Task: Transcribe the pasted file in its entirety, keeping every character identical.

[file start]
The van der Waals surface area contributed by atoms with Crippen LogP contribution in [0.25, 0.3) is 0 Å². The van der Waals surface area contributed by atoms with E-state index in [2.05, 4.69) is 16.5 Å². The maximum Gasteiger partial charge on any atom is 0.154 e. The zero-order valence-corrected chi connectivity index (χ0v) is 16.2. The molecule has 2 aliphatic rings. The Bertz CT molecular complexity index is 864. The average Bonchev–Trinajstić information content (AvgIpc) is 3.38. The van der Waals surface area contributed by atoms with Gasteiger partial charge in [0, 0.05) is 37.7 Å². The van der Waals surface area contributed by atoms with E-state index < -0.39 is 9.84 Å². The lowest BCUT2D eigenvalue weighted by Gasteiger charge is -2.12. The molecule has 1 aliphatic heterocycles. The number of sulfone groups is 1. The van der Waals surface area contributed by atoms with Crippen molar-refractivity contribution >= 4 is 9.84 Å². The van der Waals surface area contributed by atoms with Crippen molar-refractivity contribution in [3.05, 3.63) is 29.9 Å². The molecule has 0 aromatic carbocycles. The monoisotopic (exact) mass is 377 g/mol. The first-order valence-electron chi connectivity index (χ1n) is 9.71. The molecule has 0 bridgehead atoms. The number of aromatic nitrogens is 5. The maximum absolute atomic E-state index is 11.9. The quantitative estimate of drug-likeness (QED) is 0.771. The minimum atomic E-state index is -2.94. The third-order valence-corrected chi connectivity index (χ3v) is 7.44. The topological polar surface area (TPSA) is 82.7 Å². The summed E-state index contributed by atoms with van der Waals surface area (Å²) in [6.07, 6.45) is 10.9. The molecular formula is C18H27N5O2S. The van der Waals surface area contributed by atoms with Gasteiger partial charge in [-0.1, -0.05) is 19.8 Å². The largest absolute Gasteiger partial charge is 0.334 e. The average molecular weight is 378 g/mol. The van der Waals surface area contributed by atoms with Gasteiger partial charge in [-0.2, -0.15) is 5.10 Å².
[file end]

The van der Waals surface area contributed by atoms with Crippen LogP contribution in [0.25, 0.3) is 0 Å². The van der Waals surface area contributed by atoms with E-state index in [2.05, 4.69) is 16.5 Å². The maximum Gasteiger partial charge on any atom is 0.154 e. The zero-order valence-corrected chi connectivity index (χ0v) is 16.2. The molecule has 2 aliphatic rings. The Bertz CT molecular complexity index is 864. The average Bonchev–Trinajstić information content (AvgIpc) is 3.38. The van der Waals surface area contributed by atoms with Gasteiger partial charge in [0, 0.05) is 37.7 Å². The van der Waals surface area contributed by atoms with E-state index < -0.39 is 9.84 Å². The lowest BCUT2D eigenvalue weighted by Gasteiger charge is -2.12. The molecule has 1 aliphatic heterocycles. The number of sulfone groups is 1. The van der Waals surface area contributed by atoms with Crippen molar-refractivity contribution >= 4 is 9.84 Å². The van der Waals surface area contributed by atoms with Crippen molar-refractivity contribution in [3.05, 3.63) is 29.9 Å². The molecule has 0 aromatic carbocycles. The monoisotopic (exact) mass is 377 g/mol. The first-order valence-electron chi connectivity index (χ1n) is 9.71. The molecule has 0 bridgehead atoms. The number of aromatic nitrogens is 5. The maximum absolute atomic E-state index is 11.9. The quantitative estimate of drug-likeness (QED) is 0.771. The minimum atomic E-state index is -2.94. The third-order valence-corrected chi connectivity index (χ3v) is 7.44. The topological polar surface area (TPSA) is 82.7 Å². The summed E-state index contributed by atoms with van der Waals surface area (Å²) in [6.07, 6.45) is 10.9. The molecular formula is C18H27N5O2S. The van der Waals surface area contributed by atoms with Gasteiger partial charge in [-0.1, -0.05) is 19.8 Å². The largest absolute Gasteiger partial charge is 0.334 e. The average molecular weight is 378 g/mol. The van der Waals surface area contributed by atoms with Gasteiger partial charge in [-0.2, -0.15) is 5.10 Å².